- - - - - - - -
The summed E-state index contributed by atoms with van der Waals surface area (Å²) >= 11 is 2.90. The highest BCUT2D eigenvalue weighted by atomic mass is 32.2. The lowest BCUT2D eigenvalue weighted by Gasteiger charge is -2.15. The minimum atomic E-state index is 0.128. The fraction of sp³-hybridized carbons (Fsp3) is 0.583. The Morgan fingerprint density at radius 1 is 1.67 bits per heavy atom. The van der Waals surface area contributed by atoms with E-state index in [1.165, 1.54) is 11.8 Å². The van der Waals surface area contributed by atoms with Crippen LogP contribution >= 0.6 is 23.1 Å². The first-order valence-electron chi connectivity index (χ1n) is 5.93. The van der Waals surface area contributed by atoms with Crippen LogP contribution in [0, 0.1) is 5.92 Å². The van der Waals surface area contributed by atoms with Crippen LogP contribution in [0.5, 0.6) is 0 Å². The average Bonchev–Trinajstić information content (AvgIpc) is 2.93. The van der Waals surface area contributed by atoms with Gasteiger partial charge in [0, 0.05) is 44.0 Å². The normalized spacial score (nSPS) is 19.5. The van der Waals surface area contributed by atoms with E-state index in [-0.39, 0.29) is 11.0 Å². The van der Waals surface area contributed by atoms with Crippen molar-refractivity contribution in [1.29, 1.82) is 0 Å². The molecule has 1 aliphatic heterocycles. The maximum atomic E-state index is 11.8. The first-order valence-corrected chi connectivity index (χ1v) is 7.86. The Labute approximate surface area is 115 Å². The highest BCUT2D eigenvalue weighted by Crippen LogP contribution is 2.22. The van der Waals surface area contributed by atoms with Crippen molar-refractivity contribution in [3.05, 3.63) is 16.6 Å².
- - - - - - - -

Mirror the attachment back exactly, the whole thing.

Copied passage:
The summed E-state index contributed by atoms with van der Waals surface area (Å²) >= 11 is 2.90. The highest BCUT2D eigenvalue weighted by atomic mass is 32.2. The lowest BCUT2D eigenvalue weighted by Gasteiger charge is -2.15. The minimum atomic E-state index is 0.128. The fraction of sp³-hybridized carbons (Fsp3) is 0.583. The Morgan fingerprint density at radius 1 is 1.67 bits per heavy atom. The van der Waals surface area contributed by atoms with E-state index in [1.165, 1.54) is 11.8 Å². The van der Waals surface area contributed by atoms with Crippen LogP contribution >= 0.6 is 23.1 Å². The first-order valence-electron chi connectivity index (χ1n) is 5.93. The van der Waals surface area contributed by atoms with Crippen LogP contribution in [0, 0.1) is 5.92 Å². The van der Waals surface area contributed by atoms with Crippen LogP contribution in [0.5, 0.6) is 0 Å². The average Bonchev–Trinajstić information content (AvgIpc) is 2.93. The van der Waals surface area contributed by atoms with Gasteiger partial charge in [0, 0.05) is 44.0 Å². The normalized spacial score (nSPS) is 19.5. The van der Waals surface area contributed by atoms with E-state index in [-0.39, 0.29) is 11.0 Å². The van der Waals surface area contributed by atoms with Crippen molar-refractivity contribution in [1.29, 1.82) is 0 Å². The molecule has 1 aliphatic heterocycles. The maximum atomic E-state index is 11.8. The first-order valence-corrected chi connectivity index (χ1v) is 7.86. The Labute approximate surface area is 115 Å². The highest BCUT2D eigenvalue weighted by Crippen LogP contribution is 2.22. The van der Waals surface area contributed by atoms with Crippen molar-refractivity contribution in [3.05, 3.63) is 16.6 Å².